Twitch hackers caught-in-action: Mara from Call of Duty exposes a couple cheating on live stream

Mara's Death Dealer skin in Call of Duty Warzone (Image via Activision)
Mara's Death Dealer skin in Call of Duty Warzone (Image via Activision)

Alex Zedra, popularly known as Call of Duty's Mara, recently exposed a couple who use hacks in Warzone while streaming on Twitch.

According to the clip shared by Alex Zedra; the two streamers, IcyVixen and BeardedBanger, used hacks during a Warzone tournament hosted by Zedra. BeardedBanger even went on to brag about his achievements as a streamer on Twitch and showed off his kill-death ratio on the live stream.

Both streamers have since been banned from Twitch. Considering the rate at which hackers have been influencing Call of Duty: Warzone, Activision has a major task ahead of it.

Rise of hackers in Call of Duty: Warzone

Hackers and cheats have been pertinent issues since the inception of multiplayer games. This isn't the first instance of Warzone hackers receiving bans from Twitch. Despite Activision's best efforts, the Call of Duty: Warzone community has been constantly plagued by in-game hackers.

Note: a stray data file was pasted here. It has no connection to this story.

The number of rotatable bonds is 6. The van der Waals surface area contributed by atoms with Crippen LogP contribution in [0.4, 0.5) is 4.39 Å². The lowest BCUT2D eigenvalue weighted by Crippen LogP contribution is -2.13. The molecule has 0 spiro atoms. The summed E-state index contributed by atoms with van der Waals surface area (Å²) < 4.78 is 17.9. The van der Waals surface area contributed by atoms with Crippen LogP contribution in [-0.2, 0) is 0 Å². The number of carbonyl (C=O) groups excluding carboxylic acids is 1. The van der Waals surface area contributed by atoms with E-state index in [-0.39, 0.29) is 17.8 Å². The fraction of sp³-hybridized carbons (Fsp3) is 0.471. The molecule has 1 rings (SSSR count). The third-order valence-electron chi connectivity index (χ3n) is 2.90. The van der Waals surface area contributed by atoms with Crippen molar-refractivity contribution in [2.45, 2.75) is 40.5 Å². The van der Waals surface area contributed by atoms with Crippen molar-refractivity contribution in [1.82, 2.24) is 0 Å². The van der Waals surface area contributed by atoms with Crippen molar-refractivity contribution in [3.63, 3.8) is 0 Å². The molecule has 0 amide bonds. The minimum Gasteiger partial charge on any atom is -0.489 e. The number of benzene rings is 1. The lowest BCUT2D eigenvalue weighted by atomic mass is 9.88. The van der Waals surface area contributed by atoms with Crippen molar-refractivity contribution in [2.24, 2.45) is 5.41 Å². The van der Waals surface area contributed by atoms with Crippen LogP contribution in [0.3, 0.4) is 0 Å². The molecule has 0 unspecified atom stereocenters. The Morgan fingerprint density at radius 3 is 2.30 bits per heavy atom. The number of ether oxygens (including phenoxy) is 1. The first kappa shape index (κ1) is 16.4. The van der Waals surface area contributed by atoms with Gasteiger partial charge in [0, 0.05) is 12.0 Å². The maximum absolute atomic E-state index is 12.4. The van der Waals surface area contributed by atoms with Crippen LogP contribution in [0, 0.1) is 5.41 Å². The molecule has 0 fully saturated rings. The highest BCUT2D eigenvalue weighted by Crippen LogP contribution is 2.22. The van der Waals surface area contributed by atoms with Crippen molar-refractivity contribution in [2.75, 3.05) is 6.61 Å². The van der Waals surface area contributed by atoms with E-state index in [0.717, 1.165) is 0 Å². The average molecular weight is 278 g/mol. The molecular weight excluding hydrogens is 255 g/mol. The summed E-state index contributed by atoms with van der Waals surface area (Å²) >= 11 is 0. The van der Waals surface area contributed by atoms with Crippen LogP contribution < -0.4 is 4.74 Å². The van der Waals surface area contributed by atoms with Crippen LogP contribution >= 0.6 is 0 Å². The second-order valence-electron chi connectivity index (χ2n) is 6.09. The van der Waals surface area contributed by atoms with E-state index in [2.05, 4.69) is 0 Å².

The problem has risen to such an extent that despite having banned more than 300,000 hackers across the globe, there are multiple console players who turn off crossplay to avoid in-game hackers on PC.


As revealed in the clips made public by Alex Zedra, IcyVixen and BeardedBanger were clearly using wallhacks or aimbots in Warzone. Both players used the cheats and hacks while streaming on Twitch to their individual communities.

The quick response from Twitch to suspend IcyVixen and BeardedBanger's accounts has earned the streaming platform some appreciation from the Call of Duty community.

Here are a few tweets from users that appreciated Twitch's efforts:

As the number of hackers and cheaters continues to rise in multiplayer games, the gaming community needs to stand together to tackle them.

Despite the developers doing as much as they possibly can, there will always be people willing to pay for such malicious applications for something as meager as an improved K/D ratio in the game.